CHINA / SOCIETY
Beijing tests for COVID-19 using anal swabs, where virus may survive longer: experts
Published: Jan 23, 2021 03:16 PM

Photo: Li Hao/GT


Beijing reported a 9-year-old boy tested positive for COVID-19 last week, and his school conducted a variety of tests including serum antibody tests, nasal, throat, and even anal swabs for all its staff and students, prompting many to wonder if anal swabs could be more accurate in detecting the virus than other measures.

Li Tongzeng, a deputy director in charge of infectious disease at Beijing You'an Hospital, said that studies have shown that the coronavirus survives longer in the anus or excrement than those taken from upper body tracts, and for some silent carriers the virus may be present in their throats for 3 to 5 days, allowing some tests to provide false negative results. 

Taking an anal swab could increase accuracy in key groups, Li noted during an interview with the China Central Television. However, given that the method is not as convenient as throat swabs, it will only be applied to key groups at quarantine centers.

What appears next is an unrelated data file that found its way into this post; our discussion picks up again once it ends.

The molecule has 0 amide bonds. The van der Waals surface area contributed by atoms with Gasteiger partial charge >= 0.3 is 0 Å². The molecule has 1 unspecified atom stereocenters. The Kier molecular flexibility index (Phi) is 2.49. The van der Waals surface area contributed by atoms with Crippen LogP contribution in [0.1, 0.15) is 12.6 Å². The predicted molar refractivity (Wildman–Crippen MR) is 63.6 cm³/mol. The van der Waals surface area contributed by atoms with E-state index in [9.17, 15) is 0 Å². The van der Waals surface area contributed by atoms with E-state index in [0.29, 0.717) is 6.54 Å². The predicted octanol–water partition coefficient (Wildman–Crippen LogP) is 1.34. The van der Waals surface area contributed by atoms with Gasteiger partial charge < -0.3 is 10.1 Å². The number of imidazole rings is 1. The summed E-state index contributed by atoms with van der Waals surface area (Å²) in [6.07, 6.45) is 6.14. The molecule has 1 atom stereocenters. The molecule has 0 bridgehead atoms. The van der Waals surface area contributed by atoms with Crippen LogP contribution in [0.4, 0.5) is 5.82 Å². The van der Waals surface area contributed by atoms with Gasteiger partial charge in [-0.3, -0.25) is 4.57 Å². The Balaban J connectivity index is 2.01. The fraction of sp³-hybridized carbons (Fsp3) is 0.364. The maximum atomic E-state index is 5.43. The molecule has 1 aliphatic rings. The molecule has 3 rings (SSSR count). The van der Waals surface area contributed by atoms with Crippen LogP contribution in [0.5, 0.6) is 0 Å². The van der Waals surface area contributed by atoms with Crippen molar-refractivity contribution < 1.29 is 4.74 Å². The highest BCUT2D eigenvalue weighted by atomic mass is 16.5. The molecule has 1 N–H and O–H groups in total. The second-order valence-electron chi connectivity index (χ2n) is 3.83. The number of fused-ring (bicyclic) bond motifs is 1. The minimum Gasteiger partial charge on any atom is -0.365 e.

Meanwhile, the testing method has been controversial among experts. Yang Zhanqiu, a deputy director of the pathogen biology department at Wuhan University, told the Global Times that since the virus has proven to be contracted via the upper respiratory tract rather than the digestive system, the most efficient tests are still nasal and throat swabs. 

"There have been cases concerning the coronavirus testing positive in a patient's excrement, but no evidence has suggested it had been transmitted through one's digestive system," Yang added. 

Beijing will also conduct serum antibody tests for all inbound overseas travelers who have entered the Chinese capital city since December 10 in an effort to find the chain of transmission in the latest cluster infections in the capital's Daxing district, the Beijing government said on Friday. 

Chinese health experts said antibody tests for inbound travelers revealed that the outbreak in Daxing district began a month before the first case was reported on Sunday, and nucleic acid testing won't be able to find the first patient. 


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